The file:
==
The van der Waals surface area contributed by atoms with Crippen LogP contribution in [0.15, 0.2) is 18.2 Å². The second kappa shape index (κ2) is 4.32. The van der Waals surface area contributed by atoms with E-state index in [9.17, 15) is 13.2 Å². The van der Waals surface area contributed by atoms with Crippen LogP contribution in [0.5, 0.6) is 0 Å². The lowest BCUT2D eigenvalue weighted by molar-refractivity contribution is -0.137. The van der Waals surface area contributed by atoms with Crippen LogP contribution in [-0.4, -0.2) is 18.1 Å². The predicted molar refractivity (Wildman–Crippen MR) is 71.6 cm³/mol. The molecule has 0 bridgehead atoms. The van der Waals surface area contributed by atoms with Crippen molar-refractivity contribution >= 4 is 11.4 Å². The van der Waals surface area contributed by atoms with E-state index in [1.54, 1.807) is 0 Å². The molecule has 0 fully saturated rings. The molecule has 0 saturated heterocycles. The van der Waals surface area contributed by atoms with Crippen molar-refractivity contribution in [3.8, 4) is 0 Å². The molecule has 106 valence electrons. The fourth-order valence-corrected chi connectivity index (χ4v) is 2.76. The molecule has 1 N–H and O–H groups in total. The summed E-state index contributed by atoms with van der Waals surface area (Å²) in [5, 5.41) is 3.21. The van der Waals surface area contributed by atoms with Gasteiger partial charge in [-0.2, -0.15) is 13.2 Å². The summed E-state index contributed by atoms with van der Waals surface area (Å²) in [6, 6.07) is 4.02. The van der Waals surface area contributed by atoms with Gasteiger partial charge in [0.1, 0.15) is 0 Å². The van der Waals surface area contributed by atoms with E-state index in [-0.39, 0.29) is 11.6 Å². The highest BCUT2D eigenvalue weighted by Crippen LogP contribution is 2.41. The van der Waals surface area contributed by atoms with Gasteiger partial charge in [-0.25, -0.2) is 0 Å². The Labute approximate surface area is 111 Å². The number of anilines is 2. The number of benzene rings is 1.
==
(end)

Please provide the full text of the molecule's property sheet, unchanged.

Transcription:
The van der Waals surface area contributed by atoms with Crippen LogP contribution in [0.15, 0.2) is 18.2 Å². The second kappa shape index (κ2) is 4.32. The van der Waals surface area contributed by atoms with E-state index in [9.17, 15) is 13.2 Å². The van der Waals surface area contributed by atoms with Crippen LogP contribution in [0.5, 0.6) is 0 Å². The lowest BCUT2D eigenvalue weighted by molar-refractivity contribution is -0.137. The van der Waals surface area contributed by atoms with Crippen LogP contribution in [-0.4, -0.2) is 18.1 Å². The predicted molar refractivity (Wildman–Crippen MR) is 71.6 cm³/mol. The molecule has 0 bridgehead atoms. The van der Waals surface area contributed by atoms with Crippen molar-refractivity contribution >= 4 is 11.4 Å². The van der Waals surface area contributed by atoms with E-state index in [1.54, 1.807) is 0 Å². The molecule has 0 fully saturated rings. The molecule has 0 saturated heterocycles. The van der Waals surface area contributed by atoms with Crippen molar-refractivity contribution in [3.8, 4) is 0 Å². The molecule has 106 valence electrons. The fourth-order valence-corrected chi connectivity index (χ4v) is 2.76. The molecule has 1 N–H and O–H groups in total. The summed E-state index contributed by atoms with van der Waals surface area (Å²) in [5, 5.41) is 3.21. The van der Waals surface area contributed by atoms with Gasteiger partial charge in [-0.2, -0.15) is 13.2 Å². The summed E-state index contributed by atoms with van der Waals surface area (Å²) in [6, 6.07) is 4.02. The van der Waals surface area contributed by atoms with Gasteiger partial charge in [0.1, 0.15) is 0 Å². The van der Waals surface area contributed by atoms with E-state index in [-0.39, 0.29) is 11.6 Å². The highest BCUT2D eigenvalue weighted by Crippen LogP contribution is 2.41. The van der Waals surface area contributed by atoms with Gasteiger partial charge in [-0.25, -0.2) is 0 Å². The Labute approximate surface area is 111 Å². The number of anilines is 2. The number of benzene rings is 1.